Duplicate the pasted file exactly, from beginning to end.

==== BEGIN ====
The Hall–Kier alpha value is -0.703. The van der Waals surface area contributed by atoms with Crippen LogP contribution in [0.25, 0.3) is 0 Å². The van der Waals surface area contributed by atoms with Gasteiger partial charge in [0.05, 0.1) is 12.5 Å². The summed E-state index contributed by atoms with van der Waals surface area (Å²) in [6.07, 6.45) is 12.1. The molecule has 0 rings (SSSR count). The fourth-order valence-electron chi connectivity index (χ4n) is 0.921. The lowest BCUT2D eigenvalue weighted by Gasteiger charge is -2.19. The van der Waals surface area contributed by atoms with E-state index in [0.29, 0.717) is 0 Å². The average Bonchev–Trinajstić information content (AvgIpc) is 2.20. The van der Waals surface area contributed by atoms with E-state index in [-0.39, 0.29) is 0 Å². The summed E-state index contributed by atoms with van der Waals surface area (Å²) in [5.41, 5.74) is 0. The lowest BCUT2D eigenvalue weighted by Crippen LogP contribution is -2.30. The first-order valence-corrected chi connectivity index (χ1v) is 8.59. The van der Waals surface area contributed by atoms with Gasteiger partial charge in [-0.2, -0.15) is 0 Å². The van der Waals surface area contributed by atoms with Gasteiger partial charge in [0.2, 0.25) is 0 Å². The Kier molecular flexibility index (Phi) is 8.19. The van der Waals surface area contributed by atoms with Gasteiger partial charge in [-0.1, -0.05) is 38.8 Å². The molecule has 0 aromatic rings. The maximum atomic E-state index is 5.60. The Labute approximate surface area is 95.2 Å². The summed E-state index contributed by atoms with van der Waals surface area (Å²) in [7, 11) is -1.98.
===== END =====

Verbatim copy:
The Hall–Kier alpha value is -0.703. The van der Waals surface area contributed by atoms with Crippen LogP contribution in [0.25, 0.3) is 0 Å². The van der Waals surface area contributed by atoms with Gasteiger partial charge in [0.05, 0.1) is 12.5 Å². The summed E-state index contributed by atoms with van der Waals surface area (Å²) in [6.07, 6.45) is 12.1. The molecule has 0 rings (SSSR count). The fourth-order valence-electron chi connectivity index (χ4n) is 0.921. The lowest BCUT2D eigenvalue weighted by Gasteiger charge is -2.19. The van der Waals surface area contributed by atoms with E-state index in [0.29, 0.717) is 0 Å². The average Bonchev–Trinajstić information content (AvgIpc) is 2.20. The van der Waals surface area contributed by atoms with E-state index in [-0.39, 0.29) is 0 Å². The summed E-state index contributed by atoms with van der Waals surface area (Å²) in [5.41, 5.74) is 0. The lowest BCUT2D eigenvalue weighted by Crippen LogP contribution is -2.30. The first-order valence-corrected chi connectivity index (χ1v) is 8.59. The van der Waals surface area contributed by atoms with Gasteiger partial charge in [-0.2, -0.15) is 0 Å². The van der Waals surface area contributed by atoms with Gasteiger partial charge in [0.2, 0.25) is 0 Å². The Kier molecular flexibility index (Phi) is 8.19. The van der Waals surface area contributed by atoms with Gasteiger partial charge in [-0.1, -0.05) is 38.8 Å². The molecule has 0 aromatic rings. The maximum atomic E-state index is 5.60. The Labute approximate surface area is 95.2 Å². The summed E-state index contributed by atoms with van der Waals surface area (Å²) in [7, 11) is -1.98.